—Water woes hurt ag, jobs, power production in the Golden State
The California Farm Bureau Federation (CFBF) is praising legislation moving through Congress that would help the Golden State preserve dwindling water supplies by boosting storage as it copes with an extreme drought that threatens food production, economic output, power generation and thousands of jobs.
The legislation takes on more urgency as the U.S. Energy Information Administration reports water supplies at nearly every gauge in California and Nevada were less than half of average seasonal norms as of Feb. 5, sharply cutting California’s hydroelectric generating capacity.
Water supplies have not improved much since California Gov. Jerry Brown declared a drought emergency on Jan. 17, despite a storm system moving through northern California the weekend of Feb. 8 that showered the region with several inches of rain.
The driest December on record left 60 percent of California classified as in extreme drought, the second worst category in the U.S. drought monitor index. The California Department of Water Resources reports snow pack in the northern Sierra Nevada range is about 20 percent of normal for the hydrological year that runs from October, 2013 through September, 2014.
Nearly 14 percent of U.S. hydroelectric generating capacity is concentrated in California. Hydro generation during the past two summers was well below levels attained in the summers of 2010 and 2011.
California will be forced to import more power from neighboring regions and increase output from coal-fired sources. Much imported power has come from hydroelectric dams in the Pacific Northwest, which also is suffering a water deficit.
California Farm Bureau Federation President Paul Wegner praised California U.S. Sen. Dianne Feinstein’s Feb. 11 introduction of legislation in the U.S. Senate that will help increase the availability of water for farmers and other water users, plus provide immediate drought relief for livestock ranchers.
“Senator Feinstein’s legislation addresses a drought that could reach historic proportions,” Wenger said. “Drought hits farm ers and ranchers first and hardest, so we support a bill that addresses immediate needs of those facing critical water shortages.”
Wenger noted the U.S. House of Representatives passed a bill the previous week authored by California Central Valley congressional members led by Rep. David Valadao addressing critical water issues made more acute by the drought.
“We hope the House and Senate can work together to craft a bipartisan solution that will both help with immediate water challenges and address the long-term need for additional water storage,” he said. “If we don’t add above-ground storage, we will lose the ability to replenish storage in our underground aquifers.”
The CFBF’s membership stands at about 78,000 members statewide. CFBF spokesman Dave Kranz said his organization is pleased that Congress has taken notice of California’s drought crisis and is trying to come up with solutions to address both short- and longterm problems.
“We know that in the long term we are going to need additional water storage to produce food,” Kranz told the Western Livestock Journal. “We think we have suffered as a state. In California, we have not done enough the last 20-25 years to alleviate it.”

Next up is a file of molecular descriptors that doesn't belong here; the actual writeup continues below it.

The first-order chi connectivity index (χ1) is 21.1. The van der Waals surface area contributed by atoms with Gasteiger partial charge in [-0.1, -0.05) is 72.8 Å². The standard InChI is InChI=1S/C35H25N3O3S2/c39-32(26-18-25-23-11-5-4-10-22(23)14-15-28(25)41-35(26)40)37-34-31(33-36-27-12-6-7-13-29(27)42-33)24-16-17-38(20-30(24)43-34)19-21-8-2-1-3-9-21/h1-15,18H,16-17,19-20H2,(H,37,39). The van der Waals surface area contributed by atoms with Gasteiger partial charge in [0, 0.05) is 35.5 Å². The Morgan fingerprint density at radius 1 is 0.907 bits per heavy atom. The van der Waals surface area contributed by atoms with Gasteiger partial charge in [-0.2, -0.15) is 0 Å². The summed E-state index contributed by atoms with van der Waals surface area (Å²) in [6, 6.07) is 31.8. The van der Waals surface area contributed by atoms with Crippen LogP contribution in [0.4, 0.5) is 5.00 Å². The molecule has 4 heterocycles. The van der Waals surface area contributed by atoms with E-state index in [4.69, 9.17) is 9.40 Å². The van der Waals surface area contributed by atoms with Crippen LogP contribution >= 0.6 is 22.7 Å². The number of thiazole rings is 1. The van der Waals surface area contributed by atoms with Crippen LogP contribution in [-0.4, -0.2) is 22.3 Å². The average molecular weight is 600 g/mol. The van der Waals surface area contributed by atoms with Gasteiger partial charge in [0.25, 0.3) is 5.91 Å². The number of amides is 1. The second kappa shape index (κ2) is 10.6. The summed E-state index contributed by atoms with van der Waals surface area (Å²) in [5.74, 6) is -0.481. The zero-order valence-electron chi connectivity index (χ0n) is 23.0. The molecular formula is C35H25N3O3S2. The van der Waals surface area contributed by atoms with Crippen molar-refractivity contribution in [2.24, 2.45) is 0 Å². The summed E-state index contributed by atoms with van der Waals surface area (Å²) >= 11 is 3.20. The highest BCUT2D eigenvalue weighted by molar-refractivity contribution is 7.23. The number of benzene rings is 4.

Californians have made significant progress conserving water and reducing their use. Farming and ranching operations also are much more efficient in their use of water, producing twice as much in crop production tonnage with the same amount of water, Kranz said. “It’s a more efficient crop per drop” of water.
Four to six weeks remain in California’s traditional rainy season. Typically, by the end of March, officials will know how much water will be available for state use. Recent storms obviously helped, but “you don’t make up for 13 months of dry weather in one weekend,” he said.
Sensors at the first of February showed California’s snow pack at only 12 percent of average, the lowest percentage ever detected that time of year. Rain the weekend of Feb. 8 boosted that to 30 percent. It was the first time since December, 2012 that more than an inch of rain was recorded.
“We need a lot more of those storms to get out of the hole we’re in,” Kranz said. “We’re still expecting severe water cutbacks in terms of California unless we get lots of snow and rain the next three to four weeks, but there’s nothing on the horizon. We’re still way behind.
We’re likely to stay way behind.”
In a typical year, eight million acres of agricultural land is irrigated in California. Given extremely dry conditions, as many as 500,000 acres of land will be left unplanted this year.
The Federal Central Valley Water Project is expected to announce later this month that zero water will be allocated to agricultural contractors. On Friday, Jan. 31, the State Water Project also announced for the first time in its 54-year history it will not be able to provide water due to the drought.
A sharp reduction in the production of tomatoes, onions, garlic, cotton, melons and other crops is expected. “More than likely they will be saving whatever water they have to keep trees, permanent crops and vines alive,” Kranz said of ag producers.
The Farm Bureau spokesman said he expects the western San Joaquin Valley, California’s primary food production zone, to be especially hard hit by the steep water curtailments.
“We expect, given the current circumstances, that thousands or tens of thousands of jobs will be affected.
It will ripple through equipment dealers, parts suppliers, trucking companies and marketing companies,” Kranz said. “Jobs will begin to suffer, as well.”
If any good comes from the dire drought conditions, it is that people are recognizing the need to address adding more water storage in California, he said. — Mark Mendiola, WLJ Correspondent